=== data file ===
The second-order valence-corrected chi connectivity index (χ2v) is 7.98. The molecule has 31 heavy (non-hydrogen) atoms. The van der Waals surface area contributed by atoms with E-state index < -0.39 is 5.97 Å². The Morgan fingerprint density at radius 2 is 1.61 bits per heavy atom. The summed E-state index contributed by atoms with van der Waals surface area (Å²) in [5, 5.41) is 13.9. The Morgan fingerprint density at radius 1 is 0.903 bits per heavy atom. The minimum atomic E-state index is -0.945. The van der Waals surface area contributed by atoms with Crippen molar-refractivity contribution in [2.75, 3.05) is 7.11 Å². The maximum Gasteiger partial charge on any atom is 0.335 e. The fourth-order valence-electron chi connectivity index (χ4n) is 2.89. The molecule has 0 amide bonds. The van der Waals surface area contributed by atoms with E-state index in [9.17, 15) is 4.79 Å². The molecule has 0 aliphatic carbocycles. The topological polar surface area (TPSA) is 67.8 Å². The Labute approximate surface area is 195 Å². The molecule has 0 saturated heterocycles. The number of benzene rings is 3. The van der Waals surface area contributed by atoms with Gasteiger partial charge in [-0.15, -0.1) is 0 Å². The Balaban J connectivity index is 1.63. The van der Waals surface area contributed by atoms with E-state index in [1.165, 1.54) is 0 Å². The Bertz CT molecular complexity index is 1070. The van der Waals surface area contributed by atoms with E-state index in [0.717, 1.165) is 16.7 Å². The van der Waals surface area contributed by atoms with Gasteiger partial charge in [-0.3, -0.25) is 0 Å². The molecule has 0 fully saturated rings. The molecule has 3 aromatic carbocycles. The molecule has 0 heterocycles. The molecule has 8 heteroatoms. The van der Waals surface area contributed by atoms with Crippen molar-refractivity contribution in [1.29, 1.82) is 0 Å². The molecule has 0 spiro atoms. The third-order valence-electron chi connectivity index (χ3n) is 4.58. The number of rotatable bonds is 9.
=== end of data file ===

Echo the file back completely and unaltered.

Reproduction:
The second-order valence-corrected chi connectivity index (χ2v) is 7.98. The molecule has 31 heavy (non-hydrogen) atoms. The van der Waals surface area contributed by atoms with E-state index < -0.39 is 5.97 Å². The Morgan fingerprint density at radius 2 is 1.61 bits per heavy atom. The summed E-state index contributed by atoms with van der Waals surface area (Å²) in [5, 5.41) is 13.9. The Morgan fingerprint density at radius 1 is 0.903 bits per heavy atom. The minimum atomic E-state index is -0.945. The van der Waals surface area contributed by atoms with Crippen molar-refractivity contribution in [2.75, 3.05) is 7.11 Å². The maximum Gasteiger partial charge on any atom is 0.335 e. The fourth-order valence-electron chi connectivity index (χ4n) is 2.89. The molecule has 0 amide bonds. The van der Waals surface area contributed by atoms with E-state index in [9.17, 15) is 4.79 Å². The molecule has 0 aliphatic carbocycles. The topological polar surface area (TPSA) is 67.8 Å². The Labute approximate surface area is 195 Å². The molecule has 0 saturated heterocycles. The number of benzene rings is 3. The van der Waals surface area contributed by atoms with Gasteiger partial charge in [-0.15, -0.1) is 0 Å². The Balaban J connectivity index is 1.63. The van der Waals surface area contributed by atoms with E-state index in [1.165, 1.54) is 0 Å². The Bertz CT molecular complexity index is 1070. The van der Waals surface area contributed by atoms with E-state index in [0.717, 1.165) is 16.7 Å². The van der Waals surface area contributed by atoms with Gasteiger partial charge in [-0.3, -0.25) is 0 Å². The molecule has 0 fully saturated rings. The molecule has 3 aromatic carbocycles. The molecule has 0 heterocycles. The molecule has 8 heteroatoms. The van der Waals surface area contributed by atoms with Crippen molar-refractivity contribution in [1.29, 1.82) is 0 Å². The molecule has 0 spiro atoms. The third-order valence-electron chi connectivity index (χ3n) is 4.58. The number of rotatable bonds is 9.